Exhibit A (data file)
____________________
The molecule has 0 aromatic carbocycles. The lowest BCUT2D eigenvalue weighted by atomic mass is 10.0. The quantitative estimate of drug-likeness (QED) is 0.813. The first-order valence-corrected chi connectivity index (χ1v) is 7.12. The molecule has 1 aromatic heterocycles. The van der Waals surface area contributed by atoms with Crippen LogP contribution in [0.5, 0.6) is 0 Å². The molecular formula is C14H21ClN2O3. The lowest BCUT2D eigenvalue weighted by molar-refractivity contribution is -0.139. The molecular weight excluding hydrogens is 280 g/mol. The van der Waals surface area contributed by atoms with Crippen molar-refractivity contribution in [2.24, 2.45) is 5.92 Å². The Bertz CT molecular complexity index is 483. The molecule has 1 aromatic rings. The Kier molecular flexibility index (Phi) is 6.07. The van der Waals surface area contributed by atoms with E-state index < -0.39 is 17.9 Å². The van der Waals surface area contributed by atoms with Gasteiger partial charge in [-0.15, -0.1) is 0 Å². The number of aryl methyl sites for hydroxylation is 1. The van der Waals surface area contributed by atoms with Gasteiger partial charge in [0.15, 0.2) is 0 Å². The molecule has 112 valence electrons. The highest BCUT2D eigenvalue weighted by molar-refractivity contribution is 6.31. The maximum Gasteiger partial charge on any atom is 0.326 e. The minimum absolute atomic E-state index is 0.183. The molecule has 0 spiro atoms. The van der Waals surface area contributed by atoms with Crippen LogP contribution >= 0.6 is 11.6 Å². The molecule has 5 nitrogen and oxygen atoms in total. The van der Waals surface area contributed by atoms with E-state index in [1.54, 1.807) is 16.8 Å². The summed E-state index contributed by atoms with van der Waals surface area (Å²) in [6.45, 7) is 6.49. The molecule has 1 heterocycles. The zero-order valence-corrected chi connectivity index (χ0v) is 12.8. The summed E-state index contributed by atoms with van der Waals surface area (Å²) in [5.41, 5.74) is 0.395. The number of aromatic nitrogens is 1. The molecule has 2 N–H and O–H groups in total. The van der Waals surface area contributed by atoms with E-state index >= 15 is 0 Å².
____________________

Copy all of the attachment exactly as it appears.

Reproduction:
The molecule has 0 aromatic carbocycles. The lowest BCUT2D eigenvalue weighted by atomic mass is 10.0. The quantitative estimate of drug-likeness (QED) is 0.813. The first-order valence-corrected chi connectivity index (χ1v) is 7.12. The molecule has 1 aromatic heterocycles. The van der Waals surface area contributed by atoms with Crippen LogP contribution in [0.5, 0.6) is 0 Å². The molecular formula is C14H21ClN2O3. The lowest BCUT2D eigenvalue weighted by molar-refractivity contribution is -0.139. The molecular weight excluding hydrogens is 280 g/mol. The van der Waals surface area contributed by atoms with Crippen molar-refractivity contribution in [2.24, 2.45) is 5.92 Å². The Bertz CT molecular complexity index is 483. The molecule has 1 aromatic rings. The Kier molecular flexibility index (Phi) is 6.07. The van der Waals surface area contributed by atoms with E-state index < -0.39 is 17.9 Å². The van der Waals surface area contributed by atoms with Gasteiger partial charge in [-0.15, -0.1) is 0 Å². The number of aryl methyl sites for hydroxylation is 1. The van der Waals surface area contributed by atoms with Gasteiger partial charge in [0.15, 0.2) is 0 Å². The molecule has 112 valence electrons. The highest BCUT2D eigenvalue weighted by molar-refractivity contribution is 6.31. The maximum Gasteiger partial charge on any atom is 0.326 e. The minimum absolute atomic E-state index is 0.183. The molecule has 0 spiro atoms. The van der Waals surface area contributed by atoms with Crippen LogP contribution >= 0.6 is 11.6 Å². The molecule has 5 nitrogen and oxygen atoms in total. The van der Waals surface area contributed by atoms with E-state index in [1.54, 1.807) is 16.8 Å². The summed E-state index contributed by atoms with van der Waals surface area (Å²) in [6.45, 7) is 6.49. The molecule has 1 heterocycles. The zero-order valence-corrected chi connectivity index (χ0v) is 12.8. The summed E-state index contributed by atoms with van der Waals surface area (Å²) in [5.41, 5.74) is 0.395. The number of aromatic nitrogens is 1. The molecule has 2 N–H and O–H groups in total. The van der Waals surface area contributed by atoms with E-state index >= 15 is 0 Å².